Jake – glad you liked the graph :-) so I used to be in the "backstory should be implied"camp, but speaking only from my own experience, it wasn't enough. People were not getting enough of a sense of the characters and their relationships to really connect with them. I've also found that to be the case with several self published books I've read, where it just feels very two-dimensional because the author jumps right into the story. So now I find myself a little more pro-explicit backstory. I guess it's a matter of how you do it.
Tamara -- I can see how changing the channel might be kind of jarring. Although I personally have the opposite preference. If there is a flashback, I would rather it be told like a real story, rather than summarized. Suzanne Collins does do the summarized flashback really skillfully though, so I love the way she does it.
Jordan – yeah, I struggle with past perfect. Theoretically I know that you should just transition in, but whenever I edit my own writing, I start with a one sentence transition, and then it never looks quite right so I just keep on adding more and more past perfect until we have "had" soup. It never bothers me and other books, so I might just be being too anal.
1000th monkey - that's awesome that you colorcode your text. What do you colorcode it as?
Shoshana – I was actually thinking about you when I wrote that title -- because you liked my other joke about adverbs and erectile dysfunction.
Livia - this is fantastic! Graph nerds unite! I was just having the 'where is backstory appropriate' conversation yesterday. I had been told that backstory shouldn't appear in the first 25 pages but my editor had me insert a bit of back story on the second page (!) and I'm sure she knows more than I do. We'll see what the critics say when my book comes out but for now - I think my new rule is whatever serves the story best.ReplyDelete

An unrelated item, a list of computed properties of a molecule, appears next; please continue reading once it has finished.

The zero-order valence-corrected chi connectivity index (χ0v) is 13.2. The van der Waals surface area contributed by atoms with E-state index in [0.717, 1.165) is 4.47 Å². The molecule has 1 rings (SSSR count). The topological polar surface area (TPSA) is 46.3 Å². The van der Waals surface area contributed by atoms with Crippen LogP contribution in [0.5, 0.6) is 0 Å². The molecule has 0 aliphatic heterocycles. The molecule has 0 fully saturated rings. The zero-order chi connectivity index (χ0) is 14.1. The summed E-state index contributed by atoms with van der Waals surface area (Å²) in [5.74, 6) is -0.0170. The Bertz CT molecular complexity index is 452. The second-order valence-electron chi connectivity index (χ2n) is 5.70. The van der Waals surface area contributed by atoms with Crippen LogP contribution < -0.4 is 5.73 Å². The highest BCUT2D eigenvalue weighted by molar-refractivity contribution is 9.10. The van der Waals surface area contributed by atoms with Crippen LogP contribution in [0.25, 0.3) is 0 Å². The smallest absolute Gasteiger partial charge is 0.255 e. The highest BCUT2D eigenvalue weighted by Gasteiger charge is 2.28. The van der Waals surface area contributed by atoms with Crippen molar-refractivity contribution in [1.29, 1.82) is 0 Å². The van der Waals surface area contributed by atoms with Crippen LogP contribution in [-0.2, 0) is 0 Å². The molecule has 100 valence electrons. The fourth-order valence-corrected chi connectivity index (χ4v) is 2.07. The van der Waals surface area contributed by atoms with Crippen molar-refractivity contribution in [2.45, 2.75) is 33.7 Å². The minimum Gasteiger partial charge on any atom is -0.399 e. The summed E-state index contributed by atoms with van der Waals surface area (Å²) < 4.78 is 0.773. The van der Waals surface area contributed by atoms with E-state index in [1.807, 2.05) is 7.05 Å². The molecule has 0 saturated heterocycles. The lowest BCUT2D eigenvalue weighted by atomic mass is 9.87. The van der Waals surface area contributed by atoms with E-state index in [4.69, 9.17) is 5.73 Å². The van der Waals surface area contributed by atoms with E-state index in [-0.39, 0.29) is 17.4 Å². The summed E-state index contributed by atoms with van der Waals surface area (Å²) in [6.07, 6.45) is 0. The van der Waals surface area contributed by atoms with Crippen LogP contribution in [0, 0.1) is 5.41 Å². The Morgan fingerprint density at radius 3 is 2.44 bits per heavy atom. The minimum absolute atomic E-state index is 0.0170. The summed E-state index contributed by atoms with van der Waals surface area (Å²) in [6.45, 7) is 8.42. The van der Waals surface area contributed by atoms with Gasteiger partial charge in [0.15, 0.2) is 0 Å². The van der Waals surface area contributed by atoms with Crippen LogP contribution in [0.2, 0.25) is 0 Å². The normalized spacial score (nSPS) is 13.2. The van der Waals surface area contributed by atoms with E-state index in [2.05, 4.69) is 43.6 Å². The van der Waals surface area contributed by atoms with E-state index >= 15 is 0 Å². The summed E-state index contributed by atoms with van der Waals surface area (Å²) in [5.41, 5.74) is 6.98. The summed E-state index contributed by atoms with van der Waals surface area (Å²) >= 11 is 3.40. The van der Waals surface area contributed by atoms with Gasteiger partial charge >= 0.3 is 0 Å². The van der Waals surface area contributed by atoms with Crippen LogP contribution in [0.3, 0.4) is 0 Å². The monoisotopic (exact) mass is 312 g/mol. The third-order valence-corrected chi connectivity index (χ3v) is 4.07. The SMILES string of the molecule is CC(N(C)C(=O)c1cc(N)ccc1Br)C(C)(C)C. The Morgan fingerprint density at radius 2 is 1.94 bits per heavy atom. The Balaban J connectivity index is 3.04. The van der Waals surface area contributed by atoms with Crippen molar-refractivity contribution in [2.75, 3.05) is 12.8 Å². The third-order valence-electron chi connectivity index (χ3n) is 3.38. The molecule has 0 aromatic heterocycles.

I quite enjoyed this! I love charts and thinking in terms like this. :)ReplyDelete
What a helpful post! I love how you have broken it down into useful graphs, as most humans are visual learners (from my experience, anyway). Personally, back story doesn't bother me too much, unless it slows the pace of the story and the information isn't pertinent. Thanks for sharing!ReplyDelete
I am so this way too. "But but but...it's a RULE!" Awesome post -- totally saving it. Hopefully, it will help me chillax about this kind of stuff as well.ReplyDelete
I don't think backstory is presented as the most evil thing ever, in fact it's a necessary part of all long form fiction. What isn't good is having large chunks of it right at the start of a story, and both examples you use clearly don't do this. If earlier than shorter. If longer then later.ReplyDelete
It's all in how you integrate it so it doesn't feel like someone lecturing you about their life story. And the content of the backstory is also important. An interesting anecdote is more effective than a listing of previous events like a resume.
Great post by the way, very interesting.
Kiki -- I recently added a bit of back story into my second page as well :-) fingers crossed…ReplyDelete
Michelle – thank you! Glad you liked it.
Gina – I think one of the most important things I've learned as a scientist is that the presentation of data really matters. The way you organize things can really affect how much you take away from the data.
Ricki -- Lol! We're such good obedient girls. :-)